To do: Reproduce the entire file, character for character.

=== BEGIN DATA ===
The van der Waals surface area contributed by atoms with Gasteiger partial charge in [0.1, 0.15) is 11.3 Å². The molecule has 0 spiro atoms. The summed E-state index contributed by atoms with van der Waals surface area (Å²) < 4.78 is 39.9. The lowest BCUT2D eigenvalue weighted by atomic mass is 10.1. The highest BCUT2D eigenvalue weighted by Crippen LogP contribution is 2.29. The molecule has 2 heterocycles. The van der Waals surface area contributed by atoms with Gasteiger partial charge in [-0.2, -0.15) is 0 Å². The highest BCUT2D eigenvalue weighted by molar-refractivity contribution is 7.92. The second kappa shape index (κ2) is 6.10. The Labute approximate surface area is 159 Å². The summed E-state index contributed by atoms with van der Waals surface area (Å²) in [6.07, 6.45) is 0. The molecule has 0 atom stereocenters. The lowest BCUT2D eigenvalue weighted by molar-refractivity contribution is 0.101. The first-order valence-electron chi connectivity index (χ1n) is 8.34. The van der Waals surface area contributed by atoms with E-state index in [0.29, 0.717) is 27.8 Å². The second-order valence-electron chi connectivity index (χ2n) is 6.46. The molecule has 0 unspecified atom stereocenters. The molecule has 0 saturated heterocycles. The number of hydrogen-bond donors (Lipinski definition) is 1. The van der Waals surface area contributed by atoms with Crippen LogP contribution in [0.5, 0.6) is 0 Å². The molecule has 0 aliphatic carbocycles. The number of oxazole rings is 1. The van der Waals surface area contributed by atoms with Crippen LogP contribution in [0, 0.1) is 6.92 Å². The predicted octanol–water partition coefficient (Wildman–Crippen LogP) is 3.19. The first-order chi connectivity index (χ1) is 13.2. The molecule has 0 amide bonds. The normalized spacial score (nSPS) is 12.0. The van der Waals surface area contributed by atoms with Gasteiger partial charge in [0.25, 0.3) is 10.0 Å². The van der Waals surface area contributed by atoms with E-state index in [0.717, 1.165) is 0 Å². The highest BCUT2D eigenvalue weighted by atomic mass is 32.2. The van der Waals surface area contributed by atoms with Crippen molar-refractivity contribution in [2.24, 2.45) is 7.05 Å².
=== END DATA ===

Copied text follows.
The van der Waals surface area contributed by atoms with Gasteiger partial charge in [0.1, 0.15) is 11.3 Å². The molecule has 0 spiro atoms. The summed E-state index contributed by atoms with van der Waals surface area (Å²) < 4.78 is 39.9. The lowest BCUT2D eigenvalue weighted by atomic mass is 10.1. The highest BCUT2D eigenvalue weighted by Crippen LogP contribution is 2.29. The molecule has 2 heterocycles. The van der Waals surface area contributed by atoms with Gasteiger partial charge in [-0.2, -0.15) is 0 Å². The highest BCUT2D eigenvalue weighted by molar-refractivity contribution is 7.92. The second kappa shape index (κ2) is 6.10. The Labute approximate surface area is 159 Å². The summed E-state index contributed by atoms with van der Waals surface area (Å²) in [6.07, 6.45) is 0. The molecule has 0 atom stereocenters. The lowest BCUT2D eigenvalue weighted by molar-refractivity contribution is 0.101. The first-order valence-electron chi connectivity index (χ1n) is 8.34. The van der Waals surface area contributed by atoms with E-state index in [0.29, 0.717) is 27.8 Å². The second-order valence-electron chi connectivity index (χ2n) is 6.46. The molecule has 0 unspecified atom stereocenters. The molecule has 0 saturated heterocycles. The number of hydrogen-bond donors (Lipinski definition) is 1. The van der Waals surface area contributed by atoms with Crippen LogP contribution in [0.5, 0.6) is 0 Å². The molecule has 0 aliphatic carbocycles. The number of oxazole rings is 1. The van der Waals surface area contributed by atoms with Crippen LogP contribution in [0, 0.1) is 6.92 Å². The predicted octanol–water partition coefficient (Wildman–Crippen LogP) is 3.19. The first-order chi connectivity index (χ1) is 13.2. The molecule has 0 amide bonds. The normalized spacial score (nSPS) is 12.0. The van der Waals surface area contributed by atoms with Gasteiger partial charge in [0.25, 0.3) is 10.0 Å². The van der Waals surface area contributed by atoms with E-state index in [0.717, 1.165) is 0 Å². The highest BCUT2D eigenvalue weighted by atomic mass is 32.2. The van der Waals surface area contributed by atoms with Crippen molar-refractivity contribution in [2.24, 2.45) is 7.05 Å².